It’s no secret that the quality of your customer service can make or break the success of your company’s product or service offering. Long-term customer retention is about building trust and providing your customers with what they want. The rise of technology has enabled a number of new capabilities such as omni-channel customer support, self-service knowledge bases, and customer portals. It is now possible for customers to access service when they want and using the method that they prefer.
Managing a support staff, online presence, and product quality are all critical for every brand, and the cost of poor service remains high. In a recent survey from American Express, more than half of Americans indicated that they stopped a planned purchase due to a negative service experience, and 33% reported that they would think about switching to a competitor after only a single instance of poor service.
We’ve curated a list of 101 expert customer service tips to help you implement customer service best practices and improve your customer service processes. These expert tips will help you develop your skills, grow your team, and achieve world-class customer service performance. The tips below are grouped in five categories, including:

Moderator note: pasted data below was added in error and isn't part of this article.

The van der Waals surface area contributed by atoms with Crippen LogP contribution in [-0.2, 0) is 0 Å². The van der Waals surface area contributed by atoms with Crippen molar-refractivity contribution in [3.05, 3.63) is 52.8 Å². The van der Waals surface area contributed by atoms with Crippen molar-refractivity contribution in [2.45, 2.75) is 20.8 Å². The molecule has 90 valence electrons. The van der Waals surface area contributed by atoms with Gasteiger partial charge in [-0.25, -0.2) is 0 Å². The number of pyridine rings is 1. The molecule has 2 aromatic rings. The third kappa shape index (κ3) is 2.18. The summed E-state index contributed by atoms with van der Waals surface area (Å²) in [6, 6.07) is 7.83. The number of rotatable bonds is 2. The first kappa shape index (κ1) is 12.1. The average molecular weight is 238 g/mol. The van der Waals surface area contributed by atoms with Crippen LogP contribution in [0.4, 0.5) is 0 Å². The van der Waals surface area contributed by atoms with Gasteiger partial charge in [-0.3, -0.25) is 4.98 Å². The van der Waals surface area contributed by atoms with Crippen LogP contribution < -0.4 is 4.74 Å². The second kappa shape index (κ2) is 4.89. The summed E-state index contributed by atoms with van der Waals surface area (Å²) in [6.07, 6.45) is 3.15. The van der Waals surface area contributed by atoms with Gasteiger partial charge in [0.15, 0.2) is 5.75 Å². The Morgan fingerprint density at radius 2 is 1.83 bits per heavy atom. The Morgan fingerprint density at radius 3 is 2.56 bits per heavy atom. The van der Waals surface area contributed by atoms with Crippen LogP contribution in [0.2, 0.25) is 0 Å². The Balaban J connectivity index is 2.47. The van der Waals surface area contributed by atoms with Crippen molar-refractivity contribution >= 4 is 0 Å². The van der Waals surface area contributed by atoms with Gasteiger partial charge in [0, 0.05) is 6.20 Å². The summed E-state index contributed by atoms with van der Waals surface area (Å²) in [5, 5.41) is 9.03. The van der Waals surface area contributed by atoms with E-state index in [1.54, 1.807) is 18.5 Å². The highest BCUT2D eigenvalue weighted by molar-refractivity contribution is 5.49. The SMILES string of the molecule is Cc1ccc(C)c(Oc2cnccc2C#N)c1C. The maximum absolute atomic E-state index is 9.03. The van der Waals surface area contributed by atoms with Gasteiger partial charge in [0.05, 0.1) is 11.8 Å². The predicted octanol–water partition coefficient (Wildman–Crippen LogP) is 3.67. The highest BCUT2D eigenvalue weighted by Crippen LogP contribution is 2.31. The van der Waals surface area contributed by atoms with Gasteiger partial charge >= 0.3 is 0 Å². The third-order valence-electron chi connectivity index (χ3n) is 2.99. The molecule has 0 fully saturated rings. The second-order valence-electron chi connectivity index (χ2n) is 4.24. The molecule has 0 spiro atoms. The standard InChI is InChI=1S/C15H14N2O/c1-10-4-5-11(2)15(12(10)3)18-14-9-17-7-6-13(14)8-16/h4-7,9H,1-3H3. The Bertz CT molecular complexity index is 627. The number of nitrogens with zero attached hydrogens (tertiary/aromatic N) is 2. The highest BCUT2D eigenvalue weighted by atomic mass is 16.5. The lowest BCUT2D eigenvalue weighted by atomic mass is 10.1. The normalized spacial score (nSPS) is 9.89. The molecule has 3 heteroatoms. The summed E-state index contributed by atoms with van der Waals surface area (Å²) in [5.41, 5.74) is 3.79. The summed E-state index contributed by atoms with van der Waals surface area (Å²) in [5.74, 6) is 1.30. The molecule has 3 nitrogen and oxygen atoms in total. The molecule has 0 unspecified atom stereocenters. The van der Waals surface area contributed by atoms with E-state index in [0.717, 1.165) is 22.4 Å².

- Customer Service Training Tips
- Tips for Dealing with Difficult Customers
- Tips for Improving Customer Service with Technology
- Interpersonal Communication Tips to Improve Customer Service
- Customer Service Best Practices
Read on to learn about valuable customer service best practices that can help your organization succeed.
Customer Service Training Tips
1. Connect training to real life work.
“Corporate training is crucial both for businesses and their staff, but almost half of employees consider their current internal training not relevant to their daily responsibilities. Let’s see how not to slip into such pitfalls. Relevant learning means that the subject matter and content presented to employees resonate with them, and the knowledge and skills they gain can help them in their daily work.” – Helen Colman, 5 Master Tips for Creating Customer Service Training Courses, iSpring; Twitter: @iSpringPro